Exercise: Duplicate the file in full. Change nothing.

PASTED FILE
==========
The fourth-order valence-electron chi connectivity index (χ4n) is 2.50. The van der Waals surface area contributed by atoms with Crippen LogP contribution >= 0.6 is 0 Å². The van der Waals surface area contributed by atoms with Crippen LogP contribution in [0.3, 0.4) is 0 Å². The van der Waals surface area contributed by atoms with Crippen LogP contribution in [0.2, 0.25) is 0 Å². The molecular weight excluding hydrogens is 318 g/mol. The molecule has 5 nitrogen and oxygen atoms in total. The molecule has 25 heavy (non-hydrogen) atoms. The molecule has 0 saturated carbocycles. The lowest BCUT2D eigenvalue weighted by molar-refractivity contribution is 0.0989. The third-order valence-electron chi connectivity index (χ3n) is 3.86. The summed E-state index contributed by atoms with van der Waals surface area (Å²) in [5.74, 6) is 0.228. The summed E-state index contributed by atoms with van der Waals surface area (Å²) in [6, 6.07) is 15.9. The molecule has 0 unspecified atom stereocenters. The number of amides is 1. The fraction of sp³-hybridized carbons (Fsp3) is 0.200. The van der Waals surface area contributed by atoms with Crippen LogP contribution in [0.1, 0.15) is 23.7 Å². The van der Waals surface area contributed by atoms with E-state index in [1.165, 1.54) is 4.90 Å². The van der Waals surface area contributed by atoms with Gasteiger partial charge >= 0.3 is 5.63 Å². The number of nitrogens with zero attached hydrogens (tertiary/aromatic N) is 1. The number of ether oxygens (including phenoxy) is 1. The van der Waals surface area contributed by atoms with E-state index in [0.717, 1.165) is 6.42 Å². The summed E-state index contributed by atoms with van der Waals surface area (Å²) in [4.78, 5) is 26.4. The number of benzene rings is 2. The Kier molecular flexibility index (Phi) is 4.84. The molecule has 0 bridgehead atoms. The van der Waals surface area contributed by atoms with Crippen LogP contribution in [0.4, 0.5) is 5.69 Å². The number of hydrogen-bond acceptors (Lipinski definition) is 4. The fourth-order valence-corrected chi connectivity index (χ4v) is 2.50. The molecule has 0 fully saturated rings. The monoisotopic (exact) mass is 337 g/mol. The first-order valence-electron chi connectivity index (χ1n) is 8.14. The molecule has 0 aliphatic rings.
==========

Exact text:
The fourth-order valence-electron chi connectivity index (χ4n) is 2.50. The van der Waals surface area contributed by atoms with Crippen LogP contribution >= 0.6 is 0 Å². The van der Waals surface area contributed by atoms with Crippen LogP contribution in [0.3, 0.4) is 0 Å². The van der Waals surface area contributed by atoms with Crippen LogP contribution in [0.2, 0.25) is 0 Å². The molecular weight excluding hydrogens is 318 g/mol. The molecule has 5 nitrogen and oxygen atoms in total. The molecule has 25 heavy (non-hydrogen) atoms. The molecule has 0 saturated carbocycles. The lowest BCUT2D eigenvalue weighted by molar-refractivity contribution is 0.0989. The third-order valence-electron chi connectivity index (χ3n) is 3.86. The summed E-state index contributed by atoms with van der Waals surface area (Å²) in [5.74, 6) is 0.228. The summed E-state index contributed by atoms with van der Waals surface area (Å²) in [6, 6.07) is 15.9. The molecule has 0 unspecified atom stereocenters. The number of amides is 1. The fraction of sp³-hybridized carbons (Fsp3) is 0.200. The van der Waals surface area contributed by atoms with Crippen LogP contribution in [0.1, 0.15) is 23.7 Å². The van der Waals surface area contributed by atoms with E-state index in [1.165, 1.54) is 4.90 Å². The van der Waals surface area contributed by atoms with Gasteiger partial charge >= 0.3 is 5.63 Å². The number of nitrogens with zero attached hydrogens (tertiary/aromatic N) is 1. The number of ether oxygens (including phenoxy) is 1. The van der Waals surface area contributed by atoms with E-state index in [0.717, 1.165) is 6.42 Å². The summed E-state index contributed by atoms with van der Waals surface area (Å²) in [4.78, 5) is 26.4. The number of benzene rings is 2. The Kier molecular flexibility index (Phi) is 4.84. The molecule has 0 bridgehead atoms. The van der Waals surface area contributed by atoms with Crippen LogP contribution in [0.4, 0.5) is 5.69 Å². The number of hydrogen-bond acceptors (Lipinski definition) is 4. The fourth-order valence-corrected chi connectivity index (χ4v) is 2.50. The molecule has 0 fully saturated rings. The monoisotopic (exact) mass is 337 g/mol. The first-order valence-electron chi connectivity index (χ1n) is 8.14. The molecule has 0 aliphatic rings.